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Allocation of freshly assimilated carbon into primary and secondary metabolites after in situ¹³C pulse labelling of Norway spruce (Picea abies)


Heinrich, Steffen; Dippold, Michaela A; Werner, Christiane; Wiesenberg, Guido L B; Kuzyakov, Yakov; Glaser, Bruno (2015). Allocation of freshly assimilated carbon into primary and secondary metabolites after in situ¹³C pulse labelling of Norway spruce (Picea abies). Tree Physiology, 35(11):1176-1191.

Abstract

Plants allocate carbon (C) to sink tissues depending on phenological, physiological or environmental factors. We still have little knowledge on C partitioning into various cellular compounds and metabolic pathways at various ecophysiological stages. We used compound-specific stable isotope analysis to investigate C partitioning of freshly assimilated C into tree compartments (needles, branches and stem) as well as into needle water-soluble organic C (WSOC), non-hydrolysable structural organic C (stOC) and individual chemical compound classes (amino acids, hemicellulose sugars, fatty acids and alkanes) of Norway spruce (Picea abies) following in situ ¹³C pulse labelling 15 days after bud break. The ¹³C allocation within the above-ground tree biomass demonstrated needles as a major C sink, accounting for 86% of the freshly assimilated C 6 h after labelling. In needles, the highest allocation occurred not only into the WSOC pool (44.1% of recovered needle ¹³C) but also into stOC (33.9%). Needle growth, however, also caused high ¹³C allocation into pathways not involved in the formation of structural compounds: (i) pathways in secondary metabolism, (ii) C-1 metabolism and (iii) amino acid synthesis from photorespiration. These pathways could be identified by a high ¹³C enrichment of their key amino acids. In addition, ¹³C was strongly allocated into the n-alkyl lipid fraction (0.3% of recovered ¹³C), whereby ¹³C allocation into cellular and cuticular exceeded that of epicuticular fatty acids. ¹³C allocation decreased along the lipid transformation and translocation pathways: the allocation was highest for precursor fatty acids, lower for elongated fatty acids and lowest for the decarbonylated n-alkanes. The combination of ¹³C pulse labelling with compound- specific ¹³C analysis of key metabolites enabled tracing relevant C allocation pathways under field conditions. Besides the primary metabolism synthesizing structural cell compounds, a complex network of pathways consumed the assimilated ¹³C and kept most of the assimilated C in the growing needles.

Abstract

Plants allocate carbon (C) to sink tissues depending on phenological, physiological or environmental factors. We still have little knowledge on C partitioning into various cellular compounds and metabolic pathways at various ecophysiological stages. We used compound-specific stable isotope analysis to investigate C partitioning of freshly assimilated C into tree compartments (needles, branches and stem) as well as into needle water-soluble organic C (WSOC), non-hydrolysable structural organic C (stOC) and individual chemical compound classes (amino acids, hemicellulose sugars, fatty acids and alkanes) of Norway spruce (Picea abies) following in situ ¹³C pulse labelling 15 days after bud break. The ¹³C allocation within the above-ground tree biomass demonstrated needles as a major C sink, accounting for 86% of the freshly assimilated C 6 h after labelling. In needles, the highest allocation occurred not only into the WSOC pool (44.1% of recovered needle ¹³C) but also into stOC (33.9%). Needle growth, however, also caused high ¹³C allocation into pathways not involved in the formation of structural compounds: (i) pathways in secondary metabolism, (ii) C-1 metabolism and (iii) amino acid synthesis from photorespiration. These pathways could be identified by a high ¹³C enrichment of their key amino acids. In addition, ¹³C was strongly allocated into the n-alkyl lipid fraction (0.3% of recovered ¹³C), whereby ¹³C allocation into cellular and cuticular exceeded that of epicuticular fatty acids. ¹³C allocation decreased along the lipid transformation and translocation pathways: the allocation was highest for precursor fatty acids, lower for elongated fatty acids and lowest for the decarbonylated n-alkanes. The combination of ¹³C pulse labelling with compound- specific ¹³C analysis of key metabolites enabled tracing relevant C allocation pathways under field conditions. Besides the primary metabolism synthesizing structural cell compounds, a complex network of pathways consumed the assimilated ¹³C and kept most of the assimilated C in the growing needles.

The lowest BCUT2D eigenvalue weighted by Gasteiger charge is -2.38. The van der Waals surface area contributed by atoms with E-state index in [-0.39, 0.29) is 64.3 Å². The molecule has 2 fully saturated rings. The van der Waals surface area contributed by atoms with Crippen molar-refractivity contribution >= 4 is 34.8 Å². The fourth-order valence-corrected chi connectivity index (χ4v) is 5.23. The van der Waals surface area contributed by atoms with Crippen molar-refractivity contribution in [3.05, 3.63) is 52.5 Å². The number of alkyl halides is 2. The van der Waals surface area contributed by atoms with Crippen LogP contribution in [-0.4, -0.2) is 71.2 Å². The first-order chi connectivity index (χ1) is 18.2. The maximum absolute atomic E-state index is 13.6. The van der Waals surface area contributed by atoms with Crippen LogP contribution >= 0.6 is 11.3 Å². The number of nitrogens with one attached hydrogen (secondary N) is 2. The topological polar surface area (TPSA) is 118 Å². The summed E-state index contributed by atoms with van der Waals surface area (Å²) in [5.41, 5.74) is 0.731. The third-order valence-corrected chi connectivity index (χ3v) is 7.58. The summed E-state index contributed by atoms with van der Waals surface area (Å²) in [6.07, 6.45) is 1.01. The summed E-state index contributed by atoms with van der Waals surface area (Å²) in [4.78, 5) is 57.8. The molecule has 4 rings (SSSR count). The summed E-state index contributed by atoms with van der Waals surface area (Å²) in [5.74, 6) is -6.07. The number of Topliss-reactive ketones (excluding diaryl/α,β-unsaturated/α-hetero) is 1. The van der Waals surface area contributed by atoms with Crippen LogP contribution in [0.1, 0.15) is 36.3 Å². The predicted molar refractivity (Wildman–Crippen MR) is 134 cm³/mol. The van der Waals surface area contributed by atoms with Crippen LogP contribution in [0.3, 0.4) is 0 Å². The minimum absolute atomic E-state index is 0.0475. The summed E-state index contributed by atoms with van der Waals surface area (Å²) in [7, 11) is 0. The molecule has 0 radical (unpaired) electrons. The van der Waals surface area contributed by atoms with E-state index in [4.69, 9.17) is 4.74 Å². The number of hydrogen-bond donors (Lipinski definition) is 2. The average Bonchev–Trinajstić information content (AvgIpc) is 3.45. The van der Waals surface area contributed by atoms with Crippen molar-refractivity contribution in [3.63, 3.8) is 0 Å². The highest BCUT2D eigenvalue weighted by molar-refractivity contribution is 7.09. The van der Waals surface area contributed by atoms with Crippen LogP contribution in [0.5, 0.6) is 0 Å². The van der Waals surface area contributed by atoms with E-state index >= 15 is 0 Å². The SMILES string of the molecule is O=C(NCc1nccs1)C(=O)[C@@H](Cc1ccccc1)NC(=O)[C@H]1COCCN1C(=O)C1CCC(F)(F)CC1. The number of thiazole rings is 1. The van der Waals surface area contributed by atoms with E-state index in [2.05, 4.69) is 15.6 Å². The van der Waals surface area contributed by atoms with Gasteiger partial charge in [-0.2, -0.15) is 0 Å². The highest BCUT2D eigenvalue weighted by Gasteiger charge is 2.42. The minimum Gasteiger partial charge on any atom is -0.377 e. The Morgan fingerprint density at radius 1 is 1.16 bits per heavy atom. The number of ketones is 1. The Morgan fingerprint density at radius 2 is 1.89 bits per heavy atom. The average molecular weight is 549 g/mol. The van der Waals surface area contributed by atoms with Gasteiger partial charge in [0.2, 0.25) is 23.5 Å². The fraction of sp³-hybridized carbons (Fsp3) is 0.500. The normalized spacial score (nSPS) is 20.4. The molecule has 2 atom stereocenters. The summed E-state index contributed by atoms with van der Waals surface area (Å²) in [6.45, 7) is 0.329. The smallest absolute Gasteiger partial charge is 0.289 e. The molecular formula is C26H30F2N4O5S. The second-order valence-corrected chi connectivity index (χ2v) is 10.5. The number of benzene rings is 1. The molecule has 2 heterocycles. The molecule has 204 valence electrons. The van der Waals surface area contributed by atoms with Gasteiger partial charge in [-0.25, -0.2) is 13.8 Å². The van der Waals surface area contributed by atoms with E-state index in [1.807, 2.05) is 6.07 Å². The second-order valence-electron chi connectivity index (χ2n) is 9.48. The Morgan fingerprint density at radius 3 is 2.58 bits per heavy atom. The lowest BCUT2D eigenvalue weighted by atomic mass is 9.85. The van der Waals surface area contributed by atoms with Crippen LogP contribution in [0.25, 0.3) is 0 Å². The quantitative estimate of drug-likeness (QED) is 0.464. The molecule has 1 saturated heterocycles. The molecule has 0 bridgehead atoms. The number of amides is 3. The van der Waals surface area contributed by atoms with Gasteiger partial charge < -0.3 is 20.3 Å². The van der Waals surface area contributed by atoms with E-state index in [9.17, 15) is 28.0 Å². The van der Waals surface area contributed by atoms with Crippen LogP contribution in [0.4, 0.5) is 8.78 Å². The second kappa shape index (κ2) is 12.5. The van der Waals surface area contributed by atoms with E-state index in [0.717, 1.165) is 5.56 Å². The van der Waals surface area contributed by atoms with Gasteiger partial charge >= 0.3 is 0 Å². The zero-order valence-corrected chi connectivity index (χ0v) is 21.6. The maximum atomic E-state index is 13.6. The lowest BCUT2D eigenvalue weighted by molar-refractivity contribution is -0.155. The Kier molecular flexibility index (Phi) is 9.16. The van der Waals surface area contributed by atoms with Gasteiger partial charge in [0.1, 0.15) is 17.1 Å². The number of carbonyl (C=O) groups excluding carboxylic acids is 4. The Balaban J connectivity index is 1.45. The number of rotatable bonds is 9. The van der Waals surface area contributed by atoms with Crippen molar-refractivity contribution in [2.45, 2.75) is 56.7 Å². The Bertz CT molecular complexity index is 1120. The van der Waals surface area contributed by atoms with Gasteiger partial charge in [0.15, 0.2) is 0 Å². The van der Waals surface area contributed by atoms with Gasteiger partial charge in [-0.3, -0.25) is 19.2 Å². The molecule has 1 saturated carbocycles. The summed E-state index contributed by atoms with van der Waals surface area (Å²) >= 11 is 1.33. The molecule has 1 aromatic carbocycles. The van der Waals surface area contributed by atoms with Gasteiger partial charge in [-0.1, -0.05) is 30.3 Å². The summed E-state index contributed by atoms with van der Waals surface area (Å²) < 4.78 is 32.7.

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Additional indexing

Item Type:Journal Article, refereed, original work
Communities & Collections:07 Faculty of Science > Institute of Geography
Dewey Decimal Classification:910 Geography & travel
Language:English
Date:2015
Deposited On:26 Nov 2015 07:40
Last Modified:05 Apr 2016 19:32
Publisher:Oxford University Press
ISSN:0829-318X
Free access at:Publisher DOI. An embargo period may apply.
Publisher DOI:https://doi.org/10.1093/treephys/tpv083
PubMed ID:26423131

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